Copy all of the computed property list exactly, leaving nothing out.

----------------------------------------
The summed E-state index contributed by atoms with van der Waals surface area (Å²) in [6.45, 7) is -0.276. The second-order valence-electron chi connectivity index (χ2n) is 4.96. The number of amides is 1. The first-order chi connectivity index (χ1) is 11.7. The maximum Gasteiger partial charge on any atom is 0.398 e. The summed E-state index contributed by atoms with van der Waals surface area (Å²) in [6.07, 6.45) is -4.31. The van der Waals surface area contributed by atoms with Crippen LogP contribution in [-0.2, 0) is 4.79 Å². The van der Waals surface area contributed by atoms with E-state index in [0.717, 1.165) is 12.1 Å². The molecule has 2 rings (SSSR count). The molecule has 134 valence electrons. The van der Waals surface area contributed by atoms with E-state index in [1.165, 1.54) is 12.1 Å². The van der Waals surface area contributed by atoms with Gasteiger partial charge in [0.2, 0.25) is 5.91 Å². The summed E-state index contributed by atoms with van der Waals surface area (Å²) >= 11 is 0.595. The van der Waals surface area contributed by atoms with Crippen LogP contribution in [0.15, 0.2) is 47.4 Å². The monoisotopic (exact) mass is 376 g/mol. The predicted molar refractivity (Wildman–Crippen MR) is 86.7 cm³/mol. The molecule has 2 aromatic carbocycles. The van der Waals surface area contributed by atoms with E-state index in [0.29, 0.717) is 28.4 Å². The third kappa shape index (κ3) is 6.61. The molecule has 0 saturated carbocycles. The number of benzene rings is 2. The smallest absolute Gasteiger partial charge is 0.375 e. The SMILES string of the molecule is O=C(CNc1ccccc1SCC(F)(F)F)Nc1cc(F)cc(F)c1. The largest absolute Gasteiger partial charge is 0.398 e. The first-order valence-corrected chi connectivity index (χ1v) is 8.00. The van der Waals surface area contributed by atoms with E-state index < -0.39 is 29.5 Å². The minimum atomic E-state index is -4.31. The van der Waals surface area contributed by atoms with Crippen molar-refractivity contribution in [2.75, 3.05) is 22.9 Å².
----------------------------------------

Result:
The summed E-state index contributed by atoms with van der Waals surface area (Å²) in [6.45, 7) is -0.276. The second-order valence-electron chi connectivity index (χ2n) is 4.96. The number of amides is 1. The first-order chi connectivity index (χ1) is 11.7. The maximum Gasteiger partial charge on any atom is 0.398 e. The summed E-state index contributed by atoms with van der Waals surface area (Å²) in [6.07, 6.45) is -4.31. The van der Waals surface area contributed by atoms with Crippen LogP contribution in [-0.2, 0) is 4.79 Å². The van der Waals surface area contributed by atoms with E-state index in [0.717, 1.165) is 12.1 Å². The molecule has 2 rings (SSSR count). The molecule has 134 valence electrons. The van der Waals surface area contributed by atoms with E-state index in [1.165, 1.54) is 12.1 Å². The van der Waals surface area contributed by atoms with Gasteiger partial charge in [0.2, 0.25) is 5.91 Å². The summed E-state index contributed by atoms with van der Waals surface area (Å²) >= 11 is 0.595. The van der Waals surface area contributed by atoms with Crippen LogP contribution in [0.15, 0.2) is 47.4 Å². The monoisotopic (exact) mass is 376 g/mol. The predicted molar refractivity (Wildman–Crippen MR) is 86.7 cm³/mol. The molecule has 2 aromatic carbocycles. The van der Waals surface area contributed by atoms with E-state index in [0.29, 0.717) is 28.4 Å². The third kappa shape index (κ3) is 6.61. The molecule has 0 saturated carbocycles. The number of benzene rings is 2. The smallest absolute Gasteiger partial charge is 0.375 e. The SMILES string of the molecule is O=C(CNc1ccccc1SCC(F)(F)F)Nc1cc(F)cc(F)c1. The largest absolute Gasteiger partial charge is 0.398 e. The first-order valence-corrected chi connectivity index (χ1v) is 8.00. The van der Waals surface area contributed by atoms with E-state index < -0.39 is 29.5 Å². The minimum atomic E-state index is -4.31. The van der Waals surface area contributed by atoms with Crippen molar-refractivity contribution in [2.75, 3.05) is 22.9 Å².